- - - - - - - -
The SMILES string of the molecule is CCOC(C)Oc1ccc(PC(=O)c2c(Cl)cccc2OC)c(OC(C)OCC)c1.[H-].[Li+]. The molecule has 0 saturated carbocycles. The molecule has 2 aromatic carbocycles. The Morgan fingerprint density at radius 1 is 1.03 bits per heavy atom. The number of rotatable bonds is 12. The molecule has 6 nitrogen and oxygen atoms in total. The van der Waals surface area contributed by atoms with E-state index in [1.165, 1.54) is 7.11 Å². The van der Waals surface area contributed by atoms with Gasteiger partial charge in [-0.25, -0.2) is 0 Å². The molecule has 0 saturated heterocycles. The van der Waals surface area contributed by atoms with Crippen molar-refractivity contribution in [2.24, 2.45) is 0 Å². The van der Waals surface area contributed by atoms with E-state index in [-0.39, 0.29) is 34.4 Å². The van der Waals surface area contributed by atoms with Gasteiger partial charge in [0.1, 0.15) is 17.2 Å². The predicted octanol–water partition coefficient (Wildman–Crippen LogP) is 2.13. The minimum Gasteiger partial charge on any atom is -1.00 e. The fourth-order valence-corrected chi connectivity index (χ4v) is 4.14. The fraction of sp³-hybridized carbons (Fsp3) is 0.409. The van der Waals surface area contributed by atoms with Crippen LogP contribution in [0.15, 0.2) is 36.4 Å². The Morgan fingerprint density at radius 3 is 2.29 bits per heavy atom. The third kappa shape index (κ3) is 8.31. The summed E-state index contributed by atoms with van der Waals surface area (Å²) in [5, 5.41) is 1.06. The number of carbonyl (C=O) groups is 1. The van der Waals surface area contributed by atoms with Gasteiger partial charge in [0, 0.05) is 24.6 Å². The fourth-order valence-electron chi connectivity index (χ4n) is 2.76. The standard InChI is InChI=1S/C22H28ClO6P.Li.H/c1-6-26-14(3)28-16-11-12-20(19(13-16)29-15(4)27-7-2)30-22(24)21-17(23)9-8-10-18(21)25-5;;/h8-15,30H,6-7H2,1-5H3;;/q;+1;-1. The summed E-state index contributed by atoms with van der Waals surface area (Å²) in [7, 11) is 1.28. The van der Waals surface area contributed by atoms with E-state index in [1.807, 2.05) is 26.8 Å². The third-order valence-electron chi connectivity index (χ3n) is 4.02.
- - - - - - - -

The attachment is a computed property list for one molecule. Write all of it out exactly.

The SMILES string of the molecule is CCOC(C)Oc1ccc(PC(=O)c2c(Cl)cccc2OC)c(OC(C)OCC)c1.[H-].[Li+]. The molecule has 0 saturated carbocycles. The molecule has 2 aromatic carbocycles. The Morgan fingerprint density at radius 1 is 1.03 bits per heavy atom. The number of rotatable bonds is 12. The molecule has 6 nitrogen and oxygen atoms in total. The van der Waals surface area contributed by atoms with E-state index in [1.165, 1.54) is 7.11 Å². The van der Waals surface area contributed by atoms with Gasteiger partial charge in [-0.25, -0.2) is 0 Å². The molecule has 0 saturated heterocycles. The van der Waals surface area contributed by atoms with Crippen molar-refractivity contribution in [2.24, 2.45) is 0 Å². The van der Waals surface area contributed by atoms with E-state index in [-0.39, 0.29) is 34.4 Å². The van der Waals surface area contributed by atoms with Gasteiger partial charge in [0.1, 0.15) is 17.2 Å². The predicted octanol–water partition coefficient (Wildman–Crippen LogP) is 2.13. The minimum Gasteiger partial charge on any atom is -1.00 e. The fourth-order valence-corrected chi connectivity index (χ4v) is 4.14. The fraction of sp³-hybridized carbons (Fsp3) is 0.409. The van der Waals surface area contributed by atoms with Crippen LogP contribution in [0.15, 0.2) is 36.4 Å². The Morgan fingerprint density at radius 3 is 2.29 bits per heavy atom. The third kappa shape index (κ3) is 8.31. The summed E-state index contributed by atoms with van der Waals surface area (Å²) in [5, 5.41) is 1.06. The number of carbonyl (C=O) groups is 1. The van der Waals surface area contributed by atoms with Gasteiger partial charge in [0, 0.05) is 24.6 Å². The fourth-order valence-electron chi connectivity index (χ4n) is 2.76. The standard InChI is InChI=1S/C22H28ClO6P.Li.H/c1-6-26-14(3)28-16-11-12-20(19(13-16)29-15(4)27-7-2)30-22(24)21-17(23)9-8-10-18(21)25-5;;/h8-15,30H,6-7H2,1-5H3;;/q;+1;-1. The summed E-state index contributed by atoms with van der Waals surface area (Å²) in [7, 11) is 1.28. The van der Waals surface area contributed by atoms with E-state index in [1.807, 2.05) is 26.8 Å². The third-order valence-electron chi connectivity index (χ3n) is 4.02.